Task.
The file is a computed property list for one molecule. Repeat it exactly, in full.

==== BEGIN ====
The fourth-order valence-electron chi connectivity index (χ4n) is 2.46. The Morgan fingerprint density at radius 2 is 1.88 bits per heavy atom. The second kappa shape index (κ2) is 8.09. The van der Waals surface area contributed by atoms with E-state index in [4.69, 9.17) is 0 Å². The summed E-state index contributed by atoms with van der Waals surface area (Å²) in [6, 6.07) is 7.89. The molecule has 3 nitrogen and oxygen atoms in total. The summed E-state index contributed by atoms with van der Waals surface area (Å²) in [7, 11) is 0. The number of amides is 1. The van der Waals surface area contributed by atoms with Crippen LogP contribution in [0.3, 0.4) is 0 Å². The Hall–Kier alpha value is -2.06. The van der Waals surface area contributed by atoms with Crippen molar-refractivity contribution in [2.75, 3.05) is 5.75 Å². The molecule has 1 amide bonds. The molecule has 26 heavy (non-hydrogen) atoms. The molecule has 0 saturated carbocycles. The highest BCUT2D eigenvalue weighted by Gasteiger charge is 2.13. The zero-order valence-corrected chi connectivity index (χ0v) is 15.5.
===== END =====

The fourth-order valence-electron chi connectivity index (χ4n) is 2.46. The Morgan fingerprint density at radius 2 is 1.88 bits per heavy atom. The second kappa shape index (κ2) is 8.09. The van der Waals surface area contributed by atoms with E-state index in [4.69, 9.17) is 0 Å². The summed E-state index contributed by atoms with van der Waals surface area (Å²) in [6, 6.07) is 7.89. The molecule has 3 nitrogen and oxygen atoms in total. The summed E-state index contributed by atoms with van der Waals surface area (Å²) in [7, 11) is 0. The number of amides is 1. The van der Waals surface area contributed by atoms with Crippen LogP contribution in [0.3, 0.4) is 0 Å². The Hall–Kier alpha value is -2.06. The van der Waals surface area contributed by atoms with Crippen molar-refractivity contribution in [2.75, 3.05) is 5.75 Å². The molecule has 1 amide bonds. The molecule has 26 heavy (non-hydrogen) atoms. The molecule has 0 saturated carbocycles. The highest BCUT2D eigenvalue weighted by Gasteiger charge is 2.13. The zero-order valence-corrected chi connectivity index (χ0v) is 15.5.